The Maryland Department of Health on Monday announced it has regained the ability to post daily updates of the state’s COVID-19 metrics, a little more than two weeks after a cyberattack disabled many of its IT systems. Officials said the agency can now resume publishing statistics that had been stalled since the Dec. 4 incident, including confirmed infections, diagnostic testing volume, negative test results and seven-day rolling averages of positive tests.
The department also updated its dashboard to fill in the reporting lapse, with Maryland now reporting 621,220 cases of COVID-19 since the beginning of the pandemic, an increase of 28,541 since Dec. 3, the the last time numbers were updated. That’s a figure that now includes Gov. Larry Hogan, who announced Monday that a rapid test came back positive. Hogan, a 65-year-old cancer survivor, has received a booster vaccination and said he is “feeling fine at the moment.”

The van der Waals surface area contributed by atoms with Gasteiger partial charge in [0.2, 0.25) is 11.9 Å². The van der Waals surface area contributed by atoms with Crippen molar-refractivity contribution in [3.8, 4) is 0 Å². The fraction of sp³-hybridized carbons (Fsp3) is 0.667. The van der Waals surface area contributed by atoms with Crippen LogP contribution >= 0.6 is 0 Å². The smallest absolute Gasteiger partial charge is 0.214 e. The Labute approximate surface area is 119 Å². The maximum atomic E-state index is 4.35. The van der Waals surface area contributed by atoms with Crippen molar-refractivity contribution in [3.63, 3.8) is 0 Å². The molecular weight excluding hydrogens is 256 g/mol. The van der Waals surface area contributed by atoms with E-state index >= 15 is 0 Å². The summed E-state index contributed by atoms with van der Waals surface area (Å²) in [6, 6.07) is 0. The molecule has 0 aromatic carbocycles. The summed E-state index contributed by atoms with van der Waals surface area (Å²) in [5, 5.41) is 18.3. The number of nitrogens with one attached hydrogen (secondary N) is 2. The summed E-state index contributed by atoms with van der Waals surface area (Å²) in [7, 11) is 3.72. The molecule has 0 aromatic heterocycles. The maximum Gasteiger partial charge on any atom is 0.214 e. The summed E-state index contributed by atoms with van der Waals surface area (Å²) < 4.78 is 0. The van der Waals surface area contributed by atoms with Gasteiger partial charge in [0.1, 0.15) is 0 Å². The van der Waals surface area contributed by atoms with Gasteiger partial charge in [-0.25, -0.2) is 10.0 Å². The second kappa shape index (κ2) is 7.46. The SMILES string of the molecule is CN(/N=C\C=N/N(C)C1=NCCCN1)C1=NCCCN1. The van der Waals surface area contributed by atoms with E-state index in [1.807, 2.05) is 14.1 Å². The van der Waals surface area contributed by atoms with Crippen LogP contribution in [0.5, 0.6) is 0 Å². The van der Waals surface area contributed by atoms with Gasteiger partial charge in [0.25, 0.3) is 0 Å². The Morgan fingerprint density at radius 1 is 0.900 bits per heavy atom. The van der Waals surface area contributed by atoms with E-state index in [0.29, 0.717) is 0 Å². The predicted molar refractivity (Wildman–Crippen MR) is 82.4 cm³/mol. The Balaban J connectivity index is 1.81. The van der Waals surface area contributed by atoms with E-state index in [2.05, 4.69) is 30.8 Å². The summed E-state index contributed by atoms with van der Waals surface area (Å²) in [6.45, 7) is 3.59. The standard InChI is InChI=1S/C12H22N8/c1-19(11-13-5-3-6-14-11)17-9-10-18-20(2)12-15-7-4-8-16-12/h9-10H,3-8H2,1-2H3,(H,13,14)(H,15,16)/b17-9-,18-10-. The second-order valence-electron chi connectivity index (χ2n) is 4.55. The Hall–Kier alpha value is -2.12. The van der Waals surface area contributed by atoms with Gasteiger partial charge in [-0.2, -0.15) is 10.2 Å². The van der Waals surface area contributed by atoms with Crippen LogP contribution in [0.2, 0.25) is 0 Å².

The updated numbers also revealed that Maryland’s seven-day average of positive tests has climbed from 5.4% on Dec. 3 to 10.3%, an 89% rise, though state health officials also said the delta variant of SARS-CoV-2 remains the most prevalent form of the virus, rather than the new omicron variant that is spreading quickly worldwide.
The cyberattack, which is still under investigation by state and federal law enforcement, did not impede the Maryland Department of Health’s ability to update its hospitalization and vaccination statistics, nor did it disrupt the state’s website for finding and scheduling vaccine appointments.
“I want to thank the team of people who have been working diligently over the past 16 days to bring our COVID-19 data reporting back online,” Maryland Health Secretary Dennis Schrader said in a press release. “This data is critical to our keeping the public informed and to further drive our COVID fighting operations.”
The two-week data outage was cause for concern from state lawmakers and others around Maryland. Last Friday, Beth Blauer, who oversees coronavirus data at Johns Hopkins University in Baltimore, said the lack of updates “hamstrings both public policy and individuals making private decisions” as local jurisdictions were cut off from the state’s aggregated data.